What Are Nasal Polyps?
If you have inflammation in your nose or nasal cavities that lasts 12 weeks or longer, you may have nasal polyps. These growths in the lining of sinuses or nasal passages are often caused by chronic sinusitis, chronic hay fever, asthma, or an allergy to a medicine like aspirin or ibuprofen. Don’t worry—nasal polyps aren’t cancer. They don’t hurt and they may not even cause symptoms. Nasal polyps tend to only cause symptoms if they’re large enough to block your breathing, affect your ability to smell, or cause infections. Learn more about the symptoms of nasal polyps and know when to talk to your doctor about diagnosis and treatment.
Many of the symptoms of nasal polyps are the same as the common cold: runny or stuffy nose, headache or face pain, and snoring. If these symptoms last for more than 10 days, nasal polyps may be exacerbating them. Additional symptoms of nasal polyps are:
- Pain in your upper teeth
- Ongoing nosebleeds
Emergency-level symptoms of nasal polyps include:
- Sudden worsening of symptoms
- Trouble breathing
- Vision problems or pronounced swelling around your eyes
- Severe headache with a high fever
If you have any emergency symptoms, call 911. Large nasal polyps can block 75 to 90% of your nasal cavity.
Your doctor will ask you about your symptoms and review your medical history for allergies. If nasal polyps are suspected, you may be referred to an otolaryngologist, a doctor who specializes in problems of the ear, nose, and throat. Otolaryngologists can usually diagnose nasal polyps during an office visit using a nasal endoscope, a minimally invasive device that looks inside your nasal cavities through a small camera. A computed tomography (CT) scan may also be ordered.
Treatment for nasal polyps tends to be either non-invasive or minimally invasive. Your doctor may recommend a nasal spray or medication that contains corticosteroids to help reduce the size of the polyps and prevent them from growing. If these approaches aren’t effective, anti-inflammatory medication may be added, including newer biologic drugs that are derived from living organisms. If surgery is ultimately necessary, it’s likely to be an outpatient, minimally invasive procedure with no surgical cuts on the face.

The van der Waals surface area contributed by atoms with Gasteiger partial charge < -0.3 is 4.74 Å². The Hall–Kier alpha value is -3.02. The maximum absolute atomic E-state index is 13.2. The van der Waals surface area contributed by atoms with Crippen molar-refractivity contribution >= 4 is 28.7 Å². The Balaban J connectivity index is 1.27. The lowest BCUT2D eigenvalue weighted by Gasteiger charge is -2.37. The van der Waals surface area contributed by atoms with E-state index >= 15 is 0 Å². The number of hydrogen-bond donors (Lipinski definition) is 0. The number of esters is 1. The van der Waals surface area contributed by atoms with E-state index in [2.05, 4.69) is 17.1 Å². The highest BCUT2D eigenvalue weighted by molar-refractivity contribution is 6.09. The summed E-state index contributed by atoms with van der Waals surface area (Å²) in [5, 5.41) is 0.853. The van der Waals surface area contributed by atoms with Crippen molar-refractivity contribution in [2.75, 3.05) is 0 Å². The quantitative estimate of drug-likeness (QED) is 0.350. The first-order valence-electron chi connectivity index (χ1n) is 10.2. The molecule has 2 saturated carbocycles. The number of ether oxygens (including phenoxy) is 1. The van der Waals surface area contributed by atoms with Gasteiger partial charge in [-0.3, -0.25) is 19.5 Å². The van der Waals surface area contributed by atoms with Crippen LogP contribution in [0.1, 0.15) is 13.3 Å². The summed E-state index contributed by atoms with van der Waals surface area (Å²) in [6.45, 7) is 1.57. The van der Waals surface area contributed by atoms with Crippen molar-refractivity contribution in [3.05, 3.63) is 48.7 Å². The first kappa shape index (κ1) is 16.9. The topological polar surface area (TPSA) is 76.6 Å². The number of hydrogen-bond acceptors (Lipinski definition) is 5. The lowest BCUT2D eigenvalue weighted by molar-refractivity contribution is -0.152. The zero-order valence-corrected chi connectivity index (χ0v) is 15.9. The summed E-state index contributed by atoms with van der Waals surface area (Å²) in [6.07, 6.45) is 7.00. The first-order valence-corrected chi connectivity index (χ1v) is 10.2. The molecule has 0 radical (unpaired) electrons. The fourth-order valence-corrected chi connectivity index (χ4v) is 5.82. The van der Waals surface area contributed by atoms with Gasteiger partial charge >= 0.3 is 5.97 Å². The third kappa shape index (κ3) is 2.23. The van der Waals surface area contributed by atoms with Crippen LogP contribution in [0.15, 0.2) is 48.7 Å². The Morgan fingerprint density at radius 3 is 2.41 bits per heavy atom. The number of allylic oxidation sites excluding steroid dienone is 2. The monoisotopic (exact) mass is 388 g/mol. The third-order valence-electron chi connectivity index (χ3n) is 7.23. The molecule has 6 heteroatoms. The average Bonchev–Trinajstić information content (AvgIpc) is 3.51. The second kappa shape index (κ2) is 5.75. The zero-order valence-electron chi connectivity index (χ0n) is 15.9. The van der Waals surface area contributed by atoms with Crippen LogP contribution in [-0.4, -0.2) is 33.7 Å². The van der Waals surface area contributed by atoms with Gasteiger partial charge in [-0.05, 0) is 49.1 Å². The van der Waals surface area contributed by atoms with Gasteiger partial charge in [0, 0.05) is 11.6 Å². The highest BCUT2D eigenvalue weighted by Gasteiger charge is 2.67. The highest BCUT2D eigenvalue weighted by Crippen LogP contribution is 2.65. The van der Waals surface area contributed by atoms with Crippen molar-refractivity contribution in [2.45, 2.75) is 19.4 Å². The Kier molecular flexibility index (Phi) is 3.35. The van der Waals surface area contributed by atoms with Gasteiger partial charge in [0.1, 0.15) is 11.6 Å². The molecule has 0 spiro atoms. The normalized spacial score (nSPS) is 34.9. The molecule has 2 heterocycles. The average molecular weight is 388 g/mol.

Reducing your risk of nasal polyps is especially important if you have asthma or allergies. Follow your treatment plan and talk with your doctor if it’s not working to control your symptoms. Everyone can also take these simple steps to reduce their risk:
- Stay away from nasal irritants like dust, cigarette smoke, and chemical fumes
- Wash your hands often
- Rinse your nasal passages regularly with a nonprescription saline spray
If you have chronic sinusitis, symptoms don’t get better within one or two weeks, as they do with a one-off sinus infection. They last for 12 weeks or longer, the same time period as inflammation from nasal polyps. The symptoms of sinusitis and nasal polyps are so similar that you shouldn’t attempt to self-diagnose. Talk to your doctor to get the examinations and tests you need to figure out what’s going on so you can move on to an effective treatment plan.